This coin of Crispina has an unusual reverse type: an altar dedicated to the gods of childbirth. We know of no children born to Crispina and Commodus. Stevenson says of this reverse (p. 332): "It would seem that the empress had dedicated an altar to the dii genitales, either for having had children, or that she might obtain fertility from them, or that she might commend the child with which she was pregnant to their care and protection.
Callimachus
coin194.JPG
106a. Crispina47 viewsCrispina married the sixteen year-old, Commodus in the summer of 178 and brought him, as a dowry, a large number of estates. These, when added to the Imperial holdings, gave him control of a substantial part of Lucanian territory. The actual ceremony was modest but was commemorated on coinage and largesse was distributed to the people. An epithalamium for the occasion was composed by the sophist Julius Pollux.

Upon her marriage, Crispina received the title of Augusta, and thus, became Empress of the Roman Empire as her husband was co-emperor with her father-in-law at the time. The previous empress and her mother-in-law, Faustina the Younger, having died three years prior to her arrival.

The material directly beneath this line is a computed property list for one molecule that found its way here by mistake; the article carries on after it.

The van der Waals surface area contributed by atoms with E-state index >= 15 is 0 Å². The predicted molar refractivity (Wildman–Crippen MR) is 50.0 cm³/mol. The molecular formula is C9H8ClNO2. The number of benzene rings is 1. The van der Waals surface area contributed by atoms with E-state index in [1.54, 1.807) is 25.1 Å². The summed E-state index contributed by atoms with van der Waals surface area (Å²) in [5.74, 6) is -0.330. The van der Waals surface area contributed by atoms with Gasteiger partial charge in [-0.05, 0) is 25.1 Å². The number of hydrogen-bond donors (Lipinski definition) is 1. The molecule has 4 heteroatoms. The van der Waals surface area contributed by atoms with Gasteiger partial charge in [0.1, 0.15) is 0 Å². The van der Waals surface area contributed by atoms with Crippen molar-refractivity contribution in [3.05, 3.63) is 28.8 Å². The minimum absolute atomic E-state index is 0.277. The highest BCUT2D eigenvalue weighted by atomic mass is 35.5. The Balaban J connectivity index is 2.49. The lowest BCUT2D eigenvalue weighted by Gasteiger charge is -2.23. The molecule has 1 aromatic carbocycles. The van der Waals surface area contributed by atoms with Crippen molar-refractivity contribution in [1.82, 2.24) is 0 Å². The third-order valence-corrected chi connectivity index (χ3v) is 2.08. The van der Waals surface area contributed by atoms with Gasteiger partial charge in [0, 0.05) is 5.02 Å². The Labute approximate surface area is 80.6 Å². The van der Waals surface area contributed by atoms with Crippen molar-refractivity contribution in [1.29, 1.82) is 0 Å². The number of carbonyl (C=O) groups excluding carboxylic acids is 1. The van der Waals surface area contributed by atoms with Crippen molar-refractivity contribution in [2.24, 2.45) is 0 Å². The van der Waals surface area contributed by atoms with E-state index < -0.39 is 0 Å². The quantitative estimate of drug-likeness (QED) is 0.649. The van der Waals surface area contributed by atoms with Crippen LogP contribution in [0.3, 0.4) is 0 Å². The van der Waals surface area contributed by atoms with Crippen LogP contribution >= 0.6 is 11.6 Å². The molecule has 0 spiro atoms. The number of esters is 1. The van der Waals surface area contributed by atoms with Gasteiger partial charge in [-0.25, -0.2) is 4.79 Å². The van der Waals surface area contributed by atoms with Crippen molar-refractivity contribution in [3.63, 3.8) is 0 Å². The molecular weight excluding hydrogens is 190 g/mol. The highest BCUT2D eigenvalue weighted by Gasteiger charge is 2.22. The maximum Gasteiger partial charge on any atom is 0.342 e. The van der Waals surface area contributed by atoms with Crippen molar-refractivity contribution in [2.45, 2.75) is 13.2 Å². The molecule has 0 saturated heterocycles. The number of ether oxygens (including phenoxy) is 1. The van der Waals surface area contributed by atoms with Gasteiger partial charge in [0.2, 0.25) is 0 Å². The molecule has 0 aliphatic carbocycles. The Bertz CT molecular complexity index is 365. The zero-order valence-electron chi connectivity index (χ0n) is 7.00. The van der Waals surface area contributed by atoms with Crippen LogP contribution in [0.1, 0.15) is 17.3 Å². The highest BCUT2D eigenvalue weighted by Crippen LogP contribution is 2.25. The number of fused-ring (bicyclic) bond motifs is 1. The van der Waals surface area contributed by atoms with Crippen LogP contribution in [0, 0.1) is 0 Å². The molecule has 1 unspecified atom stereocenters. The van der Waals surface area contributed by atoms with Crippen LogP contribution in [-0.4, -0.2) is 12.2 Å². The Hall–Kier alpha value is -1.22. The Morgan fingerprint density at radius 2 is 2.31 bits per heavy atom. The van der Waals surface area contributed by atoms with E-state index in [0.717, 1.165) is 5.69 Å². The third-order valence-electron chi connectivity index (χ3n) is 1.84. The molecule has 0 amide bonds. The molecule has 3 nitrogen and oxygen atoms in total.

Like most marriages of young members of the nobiles, it was arranged by paters: in Crispina's case by her father and her father-in-law, Emperor Marcus Aurelius. Crispina probably meant little to her egocentric husband though she was a beautiful woman. The other possible reason being that Commodus was known to prefer the company of men. Crispina is described as being a graceful person with a susceptible heart, but there is no medal extant of her.

As Augusta, Crispina was extensively honoured with public images, during the last two years of her father-in-law's reign and the initial years of her husband's reign. She did not seem to have any significant political influence over her husband during his bizarre reign. However, she was not exempted from court politics either as her sister-in-law, Lucilla, was an ambitious woman and was reportedly jealous of Crispina, the reigning empress, due to her position and power.